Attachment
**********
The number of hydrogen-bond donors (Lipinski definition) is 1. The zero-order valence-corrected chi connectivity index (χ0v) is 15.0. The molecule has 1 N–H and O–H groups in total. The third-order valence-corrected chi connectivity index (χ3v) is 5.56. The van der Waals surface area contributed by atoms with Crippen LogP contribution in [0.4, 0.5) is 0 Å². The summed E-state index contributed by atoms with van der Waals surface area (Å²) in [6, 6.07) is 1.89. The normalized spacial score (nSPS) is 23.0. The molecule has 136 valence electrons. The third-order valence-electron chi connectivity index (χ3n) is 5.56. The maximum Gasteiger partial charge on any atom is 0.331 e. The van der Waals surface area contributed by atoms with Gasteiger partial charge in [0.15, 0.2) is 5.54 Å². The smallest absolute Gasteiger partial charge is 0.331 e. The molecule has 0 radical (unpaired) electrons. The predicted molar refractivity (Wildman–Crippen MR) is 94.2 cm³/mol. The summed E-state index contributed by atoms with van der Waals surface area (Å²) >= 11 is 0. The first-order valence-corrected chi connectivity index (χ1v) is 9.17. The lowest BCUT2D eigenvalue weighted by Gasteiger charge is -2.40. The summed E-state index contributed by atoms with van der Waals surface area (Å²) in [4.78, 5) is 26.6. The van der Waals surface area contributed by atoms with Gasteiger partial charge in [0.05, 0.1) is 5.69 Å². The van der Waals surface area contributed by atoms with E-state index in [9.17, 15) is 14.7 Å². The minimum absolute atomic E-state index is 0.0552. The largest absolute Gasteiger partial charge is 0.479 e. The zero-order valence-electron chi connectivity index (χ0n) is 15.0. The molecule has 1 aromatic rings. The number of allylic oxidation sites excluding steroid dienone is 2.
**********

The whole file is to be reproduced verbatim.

The number of hydrogen-bond donors (Lipinski definition) is 1. The zero-order valence-corrected chi connectivity index (χ0v) is 15.0. The molecule has 1 N–H and O–H groups in total. The third-order valence-corrected chi connectivity index (χ3v) is 5.56. The van der Waals surface area contributed by atoms with Crippen LogP contribution in [0.4, 0.5) is 0 Å². The summed E-state index contributed by atoms with van der Waals surface area (Å²) in [6, 6.07) is 1.89. The normalized spacial score (nSPS) is 23.0. The molecule has 136 valence electrons. The third-order valence-electron chi connectivity index (χ3n) is 5.56. The maximum Gasteiger partial charge on any atom is 0.331 e. The van der Waals surface area contributed by atoms with Gasteiger partial charge in [0.15, 0.2) is 5.54 Å². The smallest absolute Gasteiger partial charge is 0.331 e. The molecule has 0 radical (unpaired) electrons. The predicted molar refractivity (Wildman–Crippen MR) is 94.2 cm³/mol. The summed E-state index contributed by atoms with van der Waals surface area (Å²) >= 11 is 0. The first-order valence-corrected chi connectivity index (χ1v) is 9.17. The lowest BCUT2D eigenvalue weighted by Gasteiger charge is -2.40. The summed E-state index contributed by atoms with van der Waals surface area (Å²) in [4.78, 5) is 26.6. The van der Waals surface area contributed by atoms with Gasteiger partial charge in [0.05, 0.1) is 5.69 Å². The van der Waals surface area contributed by atoms with E-state index in [9.17, 15) is 14.7 Å². The minimum absolute atomic E-state index is 0.0552. The largest absolute Gasteiger partial charge is 0.479 e. The zero-order valence-electron chi connectivity index (χ0n) is 15.0. The molecule has 1 aromatic rings. The number of allylic oxidation sites excluding steroid dienone is 2.